Updated Origin of Turtles video on YouTube

This update
to the original Origin of Turtles YouTube video documents the dual origin of turtles (PDF avaialble on Resarchgate.net) that was not covered in the earlier video, now deleted. This hypothesis was recovered from the large reptile tree (LRT) which now tests 1612 taxa (subset Fig. 2). Other that the turtles themselves, the rest of the included taxa (from birds to fish) are all competing to be the closest outgroup(s) to the turtles. All other candidate taxa, like Eunotosaurus and Pappochelys, are tested in the LRT and featured in the video.

This is a seven-minute video
unfortunately with another eleven minutes of black soundless screen tacked on at the end. Not sure how that happened, but there you are. I would have attempted a repair, but YouTube does not permit identical or near identical videos to be uploaded.

If you want to learn more
about the dual origin of turtles by reading an academic paper on the subject, click this link to ResearchGate.net.

Figure 3. Subset of the large reptile tree (LRT, 1199 taxa) with the addition of three basal turtles

Figure 2. Subset of the large reptile tree (LRT, 1612 taxa) focusing on basal turtles

Abstract from The Dual Origin of Turtles from Pareiasaurs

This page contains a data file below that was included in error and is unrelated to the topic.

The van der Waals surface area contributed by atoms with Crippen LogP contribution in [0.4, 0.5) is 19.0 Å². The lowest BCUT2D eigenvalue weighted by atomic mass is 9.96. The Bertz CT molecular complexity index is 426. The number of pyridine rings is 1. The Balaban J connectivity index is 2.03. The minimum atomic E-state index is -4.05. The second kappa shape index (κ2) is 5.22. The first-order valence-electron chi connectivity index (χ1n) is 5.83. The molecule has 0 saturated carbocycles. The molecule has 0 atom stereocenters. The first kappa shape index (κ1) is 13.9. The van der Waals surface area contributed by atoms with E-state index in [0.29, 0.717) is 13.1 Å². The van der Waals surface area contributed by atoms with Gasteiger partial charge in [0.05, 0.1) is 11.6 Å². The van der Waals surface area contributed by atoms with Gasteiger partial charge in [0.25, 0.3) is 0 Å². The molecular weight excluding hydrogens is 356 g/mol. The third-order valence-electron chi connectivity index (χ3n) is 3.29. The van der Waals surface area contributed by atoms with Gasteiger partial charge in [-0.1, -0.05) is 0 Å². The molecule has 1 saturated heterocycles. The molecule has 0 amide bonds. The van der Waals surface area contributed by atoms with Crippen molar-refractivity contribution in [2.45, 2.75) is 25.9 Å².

“The origin of turtles (traditional clade: Testudines) has been a vexing problem in paleontology. New light was shed with the description of Odontochelys, a transitional specimen with a plastron and teeth, but no carapace. Recent studies nested Owenetta (Late Permian), Eunotosaurus (Middle Permian) and Pappochelys (Middle Triassic) as turtle ancestors with teeth, but without a carapace or plastron. A wider gamut phylogenetic analysis of tetrapods nests Owenetta, Eunotosaurus and Pappochelys far from turtles and far apart from each other. Here dual turtle clades arise from a clade of stem turtle pareiasaurs. Bunostegos (Late Permian) and Elginia (Late Permian) give rise to dome/hard-shell turtles with late-surviving Niolamia (Eocene) at that base, inheriting its Baroque horned skull from Elginia. In parallel, Sclerosaurus (Middle Triassic) and Arganaceras (Late Permian) give rise to flat/soft-shell turtles with Odontochelys (Late Triassic) at that base. In all prior phylogenetic analyses taxon exclusion obscured these relationships. The present study also exposes a long-standing error. The traditional squamosal in turtles is here identified as the supratemporal. The actual squamosal remains anterior to the quadrate in all turtles, whether fused to the quadratojugal or not.”

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